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Reprocessing Wars
If reusing single-use devices is such a great thing, why are some device makers fuming? Probably because they're losing $250 million a year.
Dan O'Connor
Publish Date: May 7, 2011   |  Tags:   Supply Management

Stacy Howard, RN, MHA, MBA, has major purchasing power. She buys all of the operating room and general medical supplies for the Sisters of Mercy Health System's 28 hospitals in Arkansas, Kansas, Missouri and Oklahoma. Her budget is huge, millions and millions huge, and she's spending more and more of it on reprocessed single-use devices. Last year, she saved Mercy $1.7 million by buying refurbished trocars, pulse oximetry probes, GI forceps and the like, sparing her budget and the landfill — and drawing the ire of some of her surgical supply vendors.

One of those vendors is an ex-vendor after it strong-armed Mercy on pricing in a failed attempt to discourage the health system from buying repro-cessed SUDs. The vendor stipulated in its contract that any reprocessed items that Mercy bought wouldn't count against its compliance levels, which plunged Mercy into a more expensive pricing tier. The vendor made its point, yes, but at a steep price: It lost the business, worth nearly $10 million per year.

"They weren't willing to compromise on the very strict reprocessing rules written into the contract," says Ms. Howard. "As a Catholic, non-profit healthcare system, reprocessing is a key initiative for us."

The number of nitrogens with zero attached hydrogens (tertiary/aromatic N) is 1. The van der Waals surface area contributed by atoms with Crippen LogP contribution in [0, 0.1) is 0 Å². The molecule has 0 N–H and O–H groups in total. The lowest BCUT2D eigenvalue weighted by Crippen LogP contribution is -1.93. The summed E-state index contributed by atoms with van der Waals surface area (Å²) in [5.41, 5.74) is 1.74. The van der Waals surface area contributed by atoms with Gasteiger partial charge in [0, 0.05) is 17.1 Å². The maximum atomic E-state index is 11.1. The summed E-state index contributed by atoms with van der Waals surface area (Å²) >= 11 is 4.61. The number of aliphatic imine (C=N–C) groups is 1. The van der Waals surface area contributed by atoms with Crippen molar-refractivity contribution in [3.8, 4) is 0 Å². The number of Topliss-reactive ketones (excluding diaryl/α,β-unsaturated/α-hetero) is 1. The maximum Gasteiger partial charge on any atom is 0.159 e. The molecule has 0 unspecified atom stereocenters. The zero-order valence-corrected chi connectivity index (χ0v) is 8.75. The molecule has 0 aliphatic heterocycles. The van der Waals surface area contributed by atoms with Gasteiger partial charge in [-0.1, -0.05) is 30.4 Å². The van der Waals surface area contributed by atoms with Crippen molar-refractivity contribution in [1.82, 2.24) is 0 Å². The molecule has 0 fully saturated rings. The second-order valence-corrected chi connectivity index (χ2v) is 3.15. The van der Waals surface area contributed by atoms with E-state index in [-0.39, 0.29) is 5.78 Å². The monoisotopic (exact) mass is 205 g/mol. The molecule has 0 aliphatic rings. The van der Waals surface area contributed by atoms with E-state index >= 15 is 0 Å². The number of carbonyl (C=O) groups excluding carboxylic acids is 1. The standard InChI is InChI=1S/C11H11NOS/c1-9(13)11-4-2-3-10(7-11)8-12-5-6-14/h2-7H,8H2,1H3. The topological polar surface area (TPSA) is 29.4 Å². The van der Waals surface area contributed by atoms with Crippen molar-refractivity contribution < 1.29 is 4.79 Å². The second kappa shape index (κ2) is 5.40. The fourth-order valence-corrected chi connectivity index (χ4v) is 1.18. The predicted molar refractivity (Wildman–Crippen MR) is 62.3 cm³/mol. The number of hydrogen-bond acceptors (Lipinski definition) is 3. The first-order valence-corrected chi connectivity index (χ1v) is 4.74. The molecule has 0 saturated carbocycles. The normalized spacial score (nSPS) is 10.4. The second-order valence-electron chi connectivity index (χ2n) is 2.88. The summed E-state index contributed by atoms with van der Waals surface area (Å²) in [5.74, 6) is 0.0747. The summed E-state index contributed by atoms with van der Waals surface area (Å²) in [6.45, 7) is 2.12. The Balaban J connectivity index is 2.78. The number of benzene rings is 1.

Key initiative for us That's a bit of understatement. When Mercy began buying reprocessed SUDs in 2009, it saved a modest $197,000. Last year, it saved nearly 9 times as much. Today Ms. Howard insists on reprocessing-friendly terms — reprocessed devices she buys must count toward compliance levels — every time she negotiates a supply contract. And if she encounters a supply vendor that punishes its customers for buying reprocessed devices?

"It's not a dealbreaker, but I view it as a negative," she says. "Do we turn the other way and try to go toward a vendor that does allow reprocessing? Absolutely. Because [reprocessing] is a program that we truly believe in."

Reusing a product for around half the price is quite the proposition, but reprocessing is much more than a money-saver for Mercy Health. It has become a deeply emotional crusade.

"We all know that the cost of health care has risen dramatically," says Ms. Howard. "Supplies make up 40% of what it costs to give care in the hospital. I truly believe in my heart of hearts that we all share a responsibility to be as cost-efficient and as environmentally friendly as we can be."